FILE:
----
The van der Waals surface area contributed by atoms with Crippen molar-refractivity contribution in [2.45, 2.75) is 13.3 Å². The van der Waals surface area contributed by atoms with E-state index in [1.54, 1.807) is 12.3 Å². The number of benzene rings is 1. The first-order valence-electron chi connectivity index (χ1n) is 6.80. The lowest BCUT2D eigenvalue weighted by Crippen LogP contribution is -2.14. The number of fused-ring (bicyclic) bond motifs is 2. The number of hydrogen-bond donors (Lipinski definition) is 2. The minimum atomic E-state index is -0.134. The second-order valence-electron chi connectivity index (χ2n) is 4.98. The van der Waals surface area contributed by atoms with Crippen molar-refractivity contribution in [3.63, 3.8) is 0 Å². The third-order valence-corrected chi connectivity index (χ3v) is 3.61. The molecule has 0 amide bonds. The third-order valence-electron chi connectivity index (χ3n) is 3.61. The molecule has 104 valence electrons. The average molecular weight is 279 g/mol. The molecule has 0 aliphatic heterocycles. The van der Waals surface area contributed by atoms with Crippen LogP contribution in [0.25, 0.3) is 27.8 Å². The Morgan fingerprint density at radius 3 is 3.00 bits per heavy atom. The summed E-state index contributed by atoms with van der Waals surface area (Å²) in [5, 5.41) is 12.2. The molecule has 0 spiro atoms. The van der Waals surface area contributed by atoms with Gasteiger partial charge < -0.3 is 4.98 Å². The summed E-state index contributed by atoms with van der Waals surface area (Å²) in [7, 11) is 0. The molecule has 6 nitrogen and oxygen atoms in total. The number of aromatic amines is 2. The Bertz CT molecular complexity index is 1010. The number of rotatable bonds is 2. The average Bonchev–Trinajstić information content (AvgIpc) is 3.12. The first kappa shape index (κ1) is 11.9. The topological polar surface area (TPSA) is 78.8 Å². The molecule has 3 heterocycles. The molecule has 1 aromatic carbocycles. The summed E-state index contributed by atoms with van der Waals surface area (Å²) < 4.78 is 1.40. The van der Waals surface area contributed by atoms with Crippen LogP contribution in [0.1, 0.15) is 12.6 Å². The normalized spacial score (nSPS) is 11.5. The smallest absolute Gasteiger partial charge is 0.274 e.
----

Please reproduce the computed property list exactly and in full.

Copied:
The van der Waals surface area contributed by atoms with Crippen molar-refractivity contribution in [2.45, 2.75) is 13.3 Å². The van der Waals surface area contributed by atoms with E-state index in [1.54, 1.807) is 12.3 Å². The number of benzene rings is 1. The first-order valence-electron chi connectivity index (χ1n) is 6.80. The lowest BCUT2D eigenvalue weighted by Crippen LogP contribution is -2.14. The number of fused-ring (bicyclic) bond motifs is 2. The number of hydrogen-bond donors (Lipinski definition) is 2. The minimum atomic E-state index is -0.134. The second-order valence-electron chi connectivity index (χ2n) is 4.98. The van der Waals surface area contributed by atoms with Crippen molar-refractivity contribution in [3.63, 3.8) is 0 Å². The third-order valence-corrected chi connectivity index (χ3v) is 3.61. The molecule has 0 amide bonds. The third-order valence-electron chi connectivity index (χ3n) is 3.61. The molecule has 104 valence electrons. The average molecular weight is 279 g/mol. The molecule has 0 aliphatic heterocycles. The van der Waals surface area contributed by atoms with Crippen LogP contribution in [0.25, 0.3) is 27.8 Å². The Morgan fingerprint density at radius 3 is 3.00 bits per heavy atom. The summed E-state index contributed by atoms with van der Waals surface area (Å²) in [5, 5.41) is 12.2. The molecule has 0 spiro atoms. The van der Waals surface area contributed by atoms with Gasteiger partial charge < -0.3 is 4.98 Å². The summed E-state index contributed by atoms with van der Waals surface area (Å²) in [7, 11) is 0. The molecule has 6 nitrogen and oxygen atoms in total. The number of aromatic amines is 2. The Bertz CT molecular complexity index is 1010. The number of rotatable bonds is 2. The average Bonchev–Trinajstić information content (AvgIpc) is 3.12. The first kappa shape index (κ1) is 11.9. The topological polar surface area (TPSA) is 78.8 Å². The molecule has 3 heterocycles. The molecule has 1 aromatic carbocycles. The summed E-state index contributed by atoms with van der Waals surface area (Å²) < 4.78 is 1.40. The van der Waals surface area contributed by atoms with Crippen LogP contribution in [0.1, 0.15) is 12.6 Å². The normalized spacial score (nSPS) is 11.5. The smallest absolute Gasteiger partial charge is 0.274 e.